In tarot, there are a total of 78 cards; 14 of which make up the suite of wands.
Here are a few examples of some wands cards you may find in different types of tarot decks.
The deck is divided into two main categories:
The major arcana, which is made up of the main 22 recognizable cards
The minor arcana, which is made up of four suites. These suites are the the suites of cups, wands, swords, and pentacles and each suite contains 14 cards.
Obviously there are many, many more cards within the minor arcana than in the major arcana, but today we are only focusing on 14 of those cards or one entire suite. This suite is known as the suite of wands.
If you haven’t learned about the minor arcana as a whole, please refer to my post here before you continue on.
Differences and Similarities
So, the suite of wands will have a total of 14 cards, which are: the ace of wands, the two of wands, the three of wands, the four of wands, the five of wands, the six of wands, the seven of wands, the eight of wands, the nine of wands, the ten of wands, the page of wands, the knight of wands, the queen of wands, and the king of wands.
The page, knight, queen, and king are all known as the court cards. One through ten, however, will take on a similar meaning as the other three one-tens in the other suites; because all of the numbers will carry a quality that is alike. It is the suites that will set them apart from the numbers and other court cards. On the other hand, all of the wand cards will have a similar quality and it will be the numbers that set them apart instead. You can look at it either or both ways.
The Wands cups are all about: Passion, creativity, drive, leadership, confidence, action, power, life force, determination, destruction, masculinity, willpower, courage, the ego, pride, spontaneity, desire, motivation, etc.
Why Do Wands Mean These Things?
To understand this question, we must understand the symbolism. In the last tarot blog, I explained how water was a symbol of the emotional self. Meanwhile, cups in the tarot are filled with water. Therefore, cups are a symbol of both water and the emotional self.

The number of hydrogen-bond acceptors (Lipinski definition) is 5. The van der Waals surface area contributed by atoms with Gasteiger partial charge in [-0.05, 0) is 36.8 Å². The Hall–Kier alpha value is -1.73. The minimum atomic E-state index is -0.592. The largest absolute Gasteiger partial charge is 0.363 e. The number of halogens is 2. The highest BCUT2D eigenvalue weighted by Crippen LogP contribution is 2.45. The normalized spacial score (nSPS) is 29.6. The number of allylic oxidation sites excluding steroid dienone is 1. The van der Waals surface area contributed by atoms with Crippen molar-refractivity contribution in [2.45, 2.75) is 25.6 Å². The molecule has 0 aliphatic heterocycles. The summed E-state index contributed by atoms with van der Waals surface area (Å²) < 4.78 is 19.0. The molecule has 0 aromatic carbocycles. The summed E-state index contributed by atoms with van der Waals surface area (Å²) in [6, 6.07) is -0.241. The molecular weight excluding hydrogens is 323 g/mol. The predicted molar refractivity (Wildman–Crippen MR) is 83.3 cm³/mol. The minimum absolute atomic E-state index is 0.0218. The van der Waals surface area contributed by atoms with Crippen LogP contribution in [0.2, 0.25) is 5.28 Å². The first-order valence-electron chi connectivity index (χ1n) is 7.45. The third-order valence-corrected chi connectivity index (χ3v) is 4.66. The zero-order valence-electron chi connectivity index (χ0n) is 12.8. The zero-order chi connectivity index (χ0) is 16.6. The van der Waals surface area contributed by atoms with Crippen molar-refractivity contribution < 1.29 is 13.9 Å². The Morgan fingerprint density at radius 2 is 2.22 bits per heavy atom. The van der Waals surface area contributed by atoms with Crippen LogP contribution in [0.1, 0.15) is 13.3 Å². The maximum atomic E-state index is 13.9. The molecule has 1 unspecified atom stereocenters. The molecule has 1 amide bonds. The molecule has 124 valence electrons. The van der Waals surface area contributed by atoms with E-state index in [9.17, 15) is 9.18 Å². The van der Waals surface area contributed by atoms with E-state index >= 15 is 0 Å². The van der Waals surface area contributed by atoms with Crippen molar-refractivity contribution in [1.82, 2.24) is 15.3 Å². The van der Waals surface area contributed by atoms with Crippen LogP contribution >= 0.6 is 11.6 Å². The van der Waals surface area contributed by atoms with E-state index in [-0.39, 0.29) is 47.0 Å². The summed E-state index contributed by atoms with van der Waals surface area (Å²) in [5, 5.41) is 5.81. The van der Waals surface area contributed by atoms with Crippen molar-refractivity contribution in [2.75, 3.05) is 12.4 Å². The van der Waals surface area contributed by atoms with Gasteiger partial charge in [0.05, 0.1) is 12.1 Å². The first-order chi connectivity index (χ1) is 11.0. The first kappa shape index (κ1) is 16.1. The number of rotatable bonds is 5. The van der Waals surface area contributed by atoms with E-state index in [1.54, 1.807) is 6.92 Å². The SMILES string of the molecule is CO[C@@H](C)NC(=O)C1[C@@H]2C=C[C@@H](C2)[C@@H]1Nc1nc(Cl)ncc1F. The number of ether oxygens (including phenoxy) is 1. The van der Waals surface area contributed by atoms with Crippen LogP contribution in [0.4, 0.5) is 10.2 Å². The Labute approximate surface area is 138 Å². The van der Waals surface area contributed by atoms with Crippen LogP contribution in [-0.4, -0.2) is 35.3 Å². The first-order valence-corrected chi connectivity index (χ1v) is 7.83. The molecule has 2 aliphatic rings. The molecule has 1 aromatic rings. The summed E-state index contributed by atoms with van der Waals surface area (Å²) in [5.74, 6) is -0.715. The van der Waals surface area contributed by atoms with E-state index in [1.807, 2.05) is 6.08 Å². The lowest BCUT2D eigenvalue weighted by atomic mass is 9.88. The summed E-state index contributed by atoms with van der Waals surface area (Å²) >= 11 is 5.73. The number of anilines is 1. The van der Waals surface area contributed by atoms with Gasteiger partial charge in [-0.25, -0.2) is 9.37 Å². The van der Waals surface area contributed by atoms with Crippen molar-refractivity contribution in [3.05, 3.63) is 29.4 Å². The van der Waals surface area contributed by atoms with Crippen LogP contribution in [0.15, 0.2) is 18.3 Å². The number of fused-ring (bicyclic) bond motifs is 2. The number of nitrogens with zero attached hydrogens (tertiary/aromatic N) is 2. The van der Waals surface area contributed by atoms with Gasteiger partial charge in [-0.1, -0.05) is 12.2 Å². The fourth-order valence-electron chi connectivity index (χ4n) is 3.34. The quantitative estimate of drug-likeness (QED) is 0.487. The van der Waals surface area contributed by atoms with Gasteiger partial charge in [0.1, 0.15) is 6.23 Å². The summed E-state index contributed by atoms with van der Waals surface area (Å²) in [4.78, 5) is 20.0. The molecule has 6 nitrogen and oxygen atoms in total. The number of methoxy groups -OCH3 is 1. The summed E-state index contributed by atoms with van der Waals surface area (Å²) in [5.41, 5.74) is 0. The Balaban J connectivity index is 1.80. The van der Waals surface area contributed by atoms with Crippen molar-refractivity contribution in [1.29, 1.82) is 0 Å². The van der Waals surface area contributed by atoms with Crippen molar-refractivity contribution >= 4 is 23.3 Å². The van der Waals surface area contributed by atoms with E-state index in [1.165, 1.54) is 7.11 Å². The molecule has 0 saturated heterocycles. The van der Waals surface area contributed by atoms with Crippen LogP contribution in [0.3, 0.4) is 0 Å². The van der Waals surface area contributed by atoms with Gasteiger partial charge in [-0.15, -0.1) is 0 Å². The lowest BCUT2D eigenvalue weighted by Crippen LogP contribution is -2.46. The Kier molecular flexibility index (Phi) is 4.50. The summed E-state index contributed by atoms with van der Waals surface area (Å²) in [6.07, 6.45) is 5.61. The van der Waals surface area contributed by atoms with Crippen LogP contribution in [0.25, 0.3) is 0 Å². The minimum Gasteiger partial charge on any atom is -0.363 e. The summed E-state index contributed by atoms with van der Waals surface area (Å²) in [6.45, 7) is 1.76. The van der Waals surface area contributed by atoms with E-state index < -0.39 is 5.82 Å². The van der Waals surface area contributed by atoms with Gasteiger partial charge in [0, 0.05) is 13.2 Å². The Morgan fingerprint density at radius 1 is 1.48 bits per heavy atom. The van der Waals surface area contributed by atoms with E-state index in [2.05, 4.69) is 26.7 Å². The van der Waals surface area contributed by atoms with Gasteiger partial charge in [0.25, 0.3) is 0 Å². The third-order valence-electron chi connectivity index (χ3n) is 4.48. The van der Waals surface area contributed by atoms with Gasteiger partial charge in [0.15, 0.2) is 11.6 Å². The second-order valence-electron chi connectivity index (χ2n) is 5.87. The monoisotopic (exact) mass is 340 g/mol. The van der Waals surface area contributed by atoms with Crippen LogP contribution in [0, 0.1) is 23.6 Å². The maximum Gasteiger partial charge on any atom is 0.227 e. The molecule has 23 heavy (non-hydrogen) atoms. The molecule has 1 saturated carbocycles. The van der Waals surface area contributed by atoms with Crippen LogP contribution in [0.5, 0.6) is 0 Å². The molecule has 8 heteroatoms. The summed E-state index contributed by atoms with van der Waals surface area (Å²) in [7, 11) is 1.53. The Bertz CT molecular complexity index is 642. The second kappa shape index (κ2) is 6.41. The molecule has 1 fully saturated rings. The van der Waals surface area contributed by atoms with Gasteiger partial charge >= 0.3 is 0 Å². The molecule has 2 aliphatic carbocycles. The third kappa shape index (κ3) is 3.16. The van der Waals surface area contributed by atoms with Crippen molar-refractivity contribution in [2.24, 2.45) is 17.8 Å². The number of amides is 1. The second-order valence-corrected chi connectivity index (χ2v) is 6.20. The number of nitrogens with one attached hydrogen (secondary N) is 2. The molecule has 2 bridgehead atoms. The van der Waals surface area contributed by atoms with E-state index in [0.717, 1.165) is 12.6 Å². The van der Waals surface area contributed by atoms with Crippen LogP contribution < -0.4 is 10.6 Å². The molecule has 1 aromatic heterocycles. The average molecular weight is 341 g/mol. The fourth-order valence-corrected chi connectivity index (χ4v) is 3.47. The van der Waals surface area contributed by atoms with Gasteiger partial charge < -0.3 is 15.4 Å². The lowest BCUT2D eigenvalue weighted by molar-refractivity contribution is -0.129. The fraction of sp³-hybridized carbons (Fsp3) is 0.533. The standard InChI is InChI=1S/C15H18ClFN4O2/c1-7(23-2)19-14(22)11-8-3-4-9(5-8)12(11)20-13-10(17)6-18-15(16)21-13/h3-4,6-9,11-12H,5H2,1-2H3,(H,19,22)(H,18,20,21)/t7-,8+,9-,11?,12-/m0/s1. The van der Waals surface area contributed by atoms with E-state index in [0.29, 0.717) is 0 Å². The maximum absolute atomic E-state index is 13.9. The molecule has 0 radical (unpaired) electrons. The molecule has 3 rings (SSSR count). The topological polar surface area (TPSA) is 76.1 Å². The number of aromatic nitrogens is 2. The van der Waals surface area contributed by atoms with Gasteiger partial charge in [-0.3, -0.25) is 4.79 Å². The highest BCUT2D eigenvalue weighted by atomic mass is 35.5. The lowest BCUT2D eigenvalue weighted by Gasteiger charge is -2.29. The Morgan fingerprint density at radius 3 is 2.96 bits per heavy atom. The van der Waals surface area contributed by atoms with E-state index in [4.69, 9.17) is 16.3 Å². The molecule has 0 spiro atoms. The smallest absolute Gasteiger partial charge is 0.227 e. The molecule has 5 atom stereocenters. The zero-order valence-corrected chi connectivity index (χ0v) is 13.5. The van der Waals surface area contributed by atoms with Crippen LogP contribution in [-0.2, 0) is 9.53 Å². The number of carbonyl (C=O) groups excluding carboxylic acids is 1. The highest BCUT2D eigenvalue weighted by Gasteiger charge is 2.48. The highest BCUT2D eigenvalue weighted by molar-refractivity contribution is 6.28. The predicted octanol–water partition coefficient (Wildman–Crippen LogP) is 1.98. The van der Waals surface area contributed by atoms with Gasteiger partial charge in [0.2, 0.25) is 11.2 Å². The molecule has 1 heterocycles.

Fire is the opposite of water. Instead of feeling, fire is doing. Water contains depth; whereas, fire destroys all that it touches. On a more optimistic note, everything that is burned down is purified; thus, leaving room for new creation to come alive.
Fire is passionate desires, flames of anger and resentment, the burning need to create something from nothing, romance and lust, animal instincts, being wild and untamed and without shame, confidence to move forward without fear or hesitation, being an unstoppable flicker of heat, masculinity and courage, destruction and the need to win at all costs (burning down the entire village), acting on impulse, building with your hands, playing sports, things that make you sweat, willpower and determination, competing, rushing, being egotistical or self-absorbed, having good intentions and a pure heart, being warm, friendly, and cheerful, etc.
Let the fires of passion rage on until we’ve been purified!
Wands = Fire = To Move
Wand Card Meanings:
Ace of Wands: Spark of inspiration; initiating adventure; drive toward personal power.
Two of Wands: setting new goals; creating personal boundaries; integration of ego and soul.
Three of Wands: Having the courage to make lifestyle changes or accept opportunities.
Four of Wands: Unexpected means to celebrate; child-like wonder and optimism; freedom.
Five of Wands: Test of strength; disagreements and trifles that lead to irritation and stress.
Six of Wands: Finding relief and confidence; being prideful; seeking recognition; assertion.
Seven of Wands: Needing to go head to head to prove oneself; defending oneself; defiance.
Eight of Wands: Victory in sight; feeling the need to act quickly; feeling a bit on edge.
Nine of Wands: Opposition; needing to find strength; gut feelings warnings of danger.
Ten of Wands: A need to lighten the load; overwhelmed; exhaustion; ask for help.
Page of Wands: Creative opportunity; new passion emerging; messenger of primal world.
Knight of Wands: Falling prey to someone’s false charm; being impulsive and thoughtless.
Queen of Wands: Being mature and self-assured, but never cocky; highly independent.
King of Wands: Abundance of spiritual and creative energy; focused intetions and risks.
From Within the Labyrinth,